A great drought had fallen on Long Island, and the red men prayed for water. It is true that they could get it at Lake Ronkonkoma, but some of them were many miles from there, and, beside, they feared the spirits at that place: the girl who plied its waters in a phosphor-shining birch, seeking her recreant lover; and the powerful guardians that the Great Spirit had put in charge to keep the fish from being caught, for these fish were the souls of men, awaiting deliverance into another form. The people gathered about their villages in bands and besought the Great Spirit to give them drink. His voice was heard at last, bidding their chief to shoot an arrow into the air and to watch where it fell, for there would water gush out. The chief obeyed the deity, and as the arrow touched the earth a spring of sweet water spouted into the air. Running forward with glad cries the red men drank eagerly of the liquor, laved their faces in it, and were made strong again; and in memory of that event they called the place the Hill of God, or Manitou Hill, and Manet or Manetta Hill it is to this day. Hereabouts the Indians settled and lived in peace, thriving under the smile of their deity, making wampum for the inland tribes and waxing rich with gains from it. They made the canal from bay to sea at Canoe Place, that they might reach open water without dragging their boats across the sand-bars, and in other ways they proved themselves ingenious and strong.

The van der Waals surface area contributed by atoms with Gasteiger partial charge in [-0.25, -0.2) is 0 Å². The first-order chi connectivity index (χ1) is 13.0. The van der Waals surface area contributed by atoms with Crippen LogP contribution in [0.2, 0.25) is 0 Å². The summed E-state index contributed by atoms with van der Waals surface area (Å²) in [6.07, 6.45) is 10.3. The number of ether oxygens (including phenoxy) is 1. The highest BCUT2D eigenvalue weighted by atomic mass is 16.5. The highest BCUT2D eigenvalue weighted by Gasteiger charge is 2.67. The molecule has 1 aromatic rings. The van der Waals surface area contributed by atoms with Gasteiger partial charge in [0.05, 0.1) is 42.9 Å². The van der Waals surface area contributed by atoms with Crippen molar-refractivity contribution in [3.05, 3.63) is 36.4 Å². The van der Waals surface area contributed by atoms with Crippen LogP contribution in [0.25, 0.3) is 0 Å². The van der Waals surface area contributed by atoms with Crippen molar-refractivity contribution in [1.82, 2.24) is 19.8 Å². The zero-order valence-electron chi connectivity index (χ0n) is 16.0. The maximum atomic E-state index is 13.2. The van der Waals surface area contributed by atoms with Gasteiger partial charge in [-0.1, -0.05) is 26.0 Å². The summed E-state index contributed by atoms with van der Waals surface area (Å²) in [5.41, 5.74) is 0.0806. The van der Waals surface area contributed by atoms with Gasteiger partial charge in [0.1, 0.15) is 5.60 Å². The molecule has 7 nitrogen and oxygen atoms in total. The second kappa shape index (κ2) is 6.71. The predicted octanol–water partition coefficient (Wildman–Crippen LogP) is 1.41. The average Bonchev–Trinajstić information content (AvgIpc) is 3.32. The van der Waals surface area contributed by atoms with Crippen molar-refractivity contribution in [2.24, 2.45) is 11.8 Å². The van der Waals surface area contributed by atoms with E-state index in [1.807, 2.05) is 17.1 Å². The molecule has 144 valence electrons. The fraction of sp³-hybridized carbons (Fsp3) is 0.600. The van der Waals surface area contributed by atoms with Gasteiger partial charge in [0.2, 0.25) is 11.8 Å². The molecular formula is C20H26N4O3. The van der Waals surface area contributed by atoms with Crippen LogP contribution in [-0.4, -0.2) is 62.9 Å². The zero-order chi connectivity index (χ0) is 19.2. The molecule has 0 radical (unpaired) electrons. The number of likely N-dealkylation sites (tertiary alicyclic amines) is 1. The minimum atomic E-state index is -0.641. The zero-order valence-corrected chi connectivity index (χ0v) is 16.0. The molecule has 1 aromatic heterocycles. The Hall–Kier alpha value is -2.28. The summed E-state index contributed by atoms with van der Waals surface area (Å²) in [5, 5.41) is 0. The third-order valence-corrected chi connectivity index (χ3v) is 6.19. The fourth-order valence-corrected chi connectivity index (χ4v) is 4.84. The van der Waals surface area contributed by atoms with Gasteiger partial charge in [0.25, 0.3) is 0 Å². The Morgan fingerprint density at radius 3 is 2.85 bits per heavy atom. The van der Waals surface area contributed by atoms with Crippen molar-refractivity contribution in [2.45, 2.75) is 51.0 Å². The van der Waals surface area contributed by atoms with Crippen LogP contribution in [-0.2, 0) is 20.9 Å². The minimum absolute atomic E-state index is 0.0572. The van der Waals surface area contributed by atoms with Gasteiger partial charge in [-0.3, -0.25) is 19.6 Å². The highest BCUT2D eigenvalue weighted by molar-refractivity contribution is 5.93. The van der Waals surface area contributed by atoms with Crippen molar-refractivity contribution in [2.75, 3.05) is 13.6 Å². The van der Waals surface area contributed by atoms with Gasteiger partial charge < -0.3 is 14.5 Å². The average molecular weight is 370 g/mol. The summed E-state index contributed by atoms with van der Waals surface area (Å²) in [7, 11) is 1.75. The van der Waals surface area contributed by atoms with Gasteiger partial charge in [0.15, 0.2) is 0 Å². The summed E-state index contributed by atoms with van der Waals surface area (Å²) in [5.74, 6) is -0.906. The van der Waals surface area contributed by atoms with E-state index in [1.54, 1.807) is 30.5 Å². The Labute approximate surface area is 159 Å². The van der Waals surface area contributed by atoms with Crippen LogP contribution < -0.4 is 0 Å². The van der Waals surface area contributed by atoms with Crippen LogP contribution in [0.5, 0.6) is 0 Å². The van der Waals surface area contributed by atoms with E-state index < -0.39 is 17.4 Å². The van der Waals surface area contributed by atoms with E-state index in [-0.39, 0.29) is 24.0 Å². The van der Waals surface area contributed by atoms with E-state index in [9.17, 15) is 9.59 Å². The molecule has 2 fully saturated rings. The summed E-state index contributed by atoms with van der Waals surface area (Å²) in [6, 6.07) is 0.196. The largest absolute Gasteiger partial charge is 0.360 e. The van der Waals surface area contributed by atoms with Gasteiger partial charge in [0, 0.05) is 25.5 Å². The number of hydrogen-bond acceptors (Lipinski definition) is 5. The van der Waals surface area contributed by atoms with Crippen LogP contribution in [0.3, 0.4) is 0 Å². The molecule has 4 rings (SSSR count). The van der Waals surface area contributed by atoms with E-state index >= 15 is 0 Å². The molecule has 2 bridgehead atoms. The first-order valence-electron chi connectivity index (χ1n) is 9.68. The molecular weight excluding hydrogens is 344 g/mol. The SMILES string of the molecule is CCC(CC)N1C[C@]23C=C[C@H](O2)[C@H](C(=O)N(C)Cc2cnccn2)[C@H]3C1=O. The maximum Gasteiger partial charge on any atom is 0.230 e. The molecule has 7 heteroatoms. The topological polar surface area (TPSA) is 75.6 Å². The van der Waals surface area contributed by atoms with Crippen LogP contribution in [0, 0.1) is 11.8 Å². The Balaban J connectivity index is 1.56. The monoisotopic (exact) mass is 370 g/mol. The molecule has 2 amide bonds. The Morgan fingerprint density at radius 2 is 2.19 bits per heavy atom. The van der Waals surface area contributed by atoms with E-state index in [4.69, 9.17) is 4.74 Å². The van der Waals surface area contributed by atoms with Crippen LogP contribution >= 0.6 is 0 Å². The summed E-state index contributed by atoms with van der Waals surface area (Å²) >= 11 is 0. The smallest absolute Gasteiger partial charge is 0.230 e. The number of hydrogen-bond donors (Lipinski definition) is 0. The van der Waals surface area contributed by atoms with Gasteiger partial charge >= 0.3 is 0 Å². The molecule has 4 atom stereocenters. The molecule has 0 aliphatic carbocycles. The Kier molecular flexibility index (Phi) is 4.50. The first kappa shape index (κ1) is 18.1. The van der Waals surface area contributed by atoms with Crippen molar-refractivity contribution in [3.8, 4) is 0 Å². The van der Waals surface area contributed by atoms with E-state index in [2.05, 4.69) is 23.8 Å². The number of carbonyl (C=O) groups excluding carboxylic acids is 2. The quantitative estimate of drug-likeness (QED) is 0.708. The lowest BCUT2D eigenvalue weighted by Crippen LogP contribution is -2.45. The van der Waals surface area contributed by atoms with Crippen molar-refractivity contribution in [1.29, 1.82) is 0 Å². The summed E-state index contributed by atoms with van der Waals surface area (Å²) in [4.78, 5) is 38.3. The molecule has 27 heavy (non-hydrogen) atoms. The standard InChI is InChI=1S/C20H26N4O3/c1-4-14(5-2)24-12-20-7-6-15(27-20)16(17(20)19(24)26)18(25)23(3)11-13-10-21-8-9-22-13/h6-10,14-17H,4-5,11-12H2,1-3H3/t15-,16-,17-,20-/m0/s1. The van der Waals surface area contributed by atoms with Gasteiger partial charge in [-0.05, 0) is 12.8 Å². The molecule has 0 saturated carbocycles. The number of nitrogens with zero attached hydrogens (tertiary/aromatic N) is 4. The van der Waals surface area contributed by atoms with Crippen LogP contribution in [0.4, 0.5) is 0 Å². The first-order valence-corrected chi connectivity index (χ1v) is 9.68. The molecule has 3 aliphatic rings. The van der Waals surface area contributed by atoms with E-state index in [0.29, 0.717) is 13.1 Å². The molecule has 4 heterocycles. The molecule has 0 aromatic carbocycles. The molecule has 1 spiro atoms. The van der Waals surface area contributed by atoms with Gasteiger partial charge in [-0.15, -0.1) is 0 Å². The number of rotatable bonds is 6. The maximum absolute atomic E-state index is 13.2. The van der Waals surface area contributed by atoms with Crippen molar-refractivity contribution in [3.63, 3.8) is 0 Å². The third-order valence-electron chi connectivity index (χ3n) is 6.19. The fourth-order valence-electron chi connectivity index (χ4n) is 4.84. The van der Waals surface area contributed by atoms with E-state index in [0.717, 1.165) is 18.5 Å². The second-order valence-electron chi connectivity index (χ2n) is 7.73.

When the English landed on the island they saw that the Indians were not a people to be trifled with, and in order to properly impress them with their superiority, they told them that John Bull desired a treaty with them. The officers got them to sit in line in front of a cannon, the nature of which instrument was unknown to them, and during the talk the gun was fired, mowing down so many of the red people that the survivors took to flight, leaving the English masters at the north shore, for this heartless and needless massacre took place at Whale's Neck. So angry was the Great Spirit at this act of cruelty and treachery that he caused blood to ooze from the soil, as he had made water leap for his thirsting children, and never again would grass grow on the spot where the murder had been done.
Notes:Contains 15 US folktales
Author: Charles M. Skinner
Publisher: J.P. Lippincott Company, Philadelphia and London